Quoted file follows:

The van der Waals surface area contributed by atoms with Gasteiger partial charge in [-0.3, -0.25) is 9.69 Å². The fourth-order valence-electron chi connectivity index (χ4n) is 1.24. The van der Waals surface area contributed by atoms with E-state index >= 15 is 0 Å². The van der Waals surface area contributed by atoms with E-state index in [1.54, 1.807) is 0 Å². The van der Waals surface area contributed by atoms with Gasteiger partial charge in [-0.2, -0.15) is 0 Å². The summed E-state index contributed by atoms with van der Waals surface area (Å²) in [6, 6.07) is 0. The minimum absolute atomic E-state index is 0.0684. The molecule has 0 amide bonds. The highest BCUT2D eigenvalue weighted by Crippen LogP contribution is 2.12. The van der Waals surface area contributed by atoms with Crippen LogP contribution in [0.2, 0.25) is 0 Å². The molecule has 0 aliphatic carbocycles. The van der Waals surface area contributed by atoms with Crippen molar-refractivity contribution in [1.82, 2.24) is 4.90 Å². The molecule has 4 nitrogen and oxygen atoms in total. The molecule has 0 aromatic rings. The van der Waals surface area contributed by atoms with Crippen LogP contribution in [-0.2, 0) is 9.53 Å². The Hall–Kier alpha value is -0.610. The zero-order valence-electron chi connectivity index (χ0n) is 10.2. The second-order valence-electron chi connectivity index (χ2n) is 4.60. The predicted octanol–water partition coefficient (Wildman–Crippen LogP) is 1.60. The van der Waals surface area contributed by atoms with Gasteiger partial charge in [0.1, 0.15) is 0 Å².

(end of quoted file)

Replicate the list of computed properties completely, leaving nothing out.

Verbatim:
The van der Waals surface area contributed by atoms with Gasteiger partial charge in [-0.3, -0.25) is 9.69 Å². The fourth-order valence-electron chi connectivity index (χ4n) is 1.24. The van der Waals surface area contributed by atoms with E-state index >= 15 is 0 Å². The van der Waals surface area contributed by atoms with E-state index in [1.54, 1.807) is 0 Å². The van der Waals surface area contributed by atoms with Gasteiger partial charge in [-0.2, -0.15) is 0 Å². The summed E-state index contributed by atoms with van der Waals surface area (Å²) in [6, 6.07) is 0. The minimum absolute atomic E-state index is 0.0684. The molecule has 0 amide bonds. The highest BCUT2D eigenvalue weighted by Crippen LogP contribution is 2.12. The van der Waals surface area contributed by atoms with Crippen LogP contribution in [0.2, 0.25) is 0 Å². The molecule has 0 aliphatic carbocycles. The van der Waals surface area contributed by atoms with Crippen molar-refractivity contribution in [1.82, 2.24) is 4.90 Å². The molecule has 4 nitrogen and oxygen atoms in total. The molecule has 0 aromatic rings. The van der Waals surface area contributed by atoms with Crippen LogP contribution in [-0.2, 0) is 9.53 Å². The Hall–Kier alpha value is -0.610. The zero-order valence-electron chi connectivity index (χ0n) is 10.2. The second-order valence-electron chi connectivity index (χ2n) is 4.60. The predicted octanol–water partition coefficient (Wildman–Crippen LogP) is 1.60. The van der Waals surface area contributed by atoms with Gasteiger partial charge in [0.1, 0.15) is 0 Å².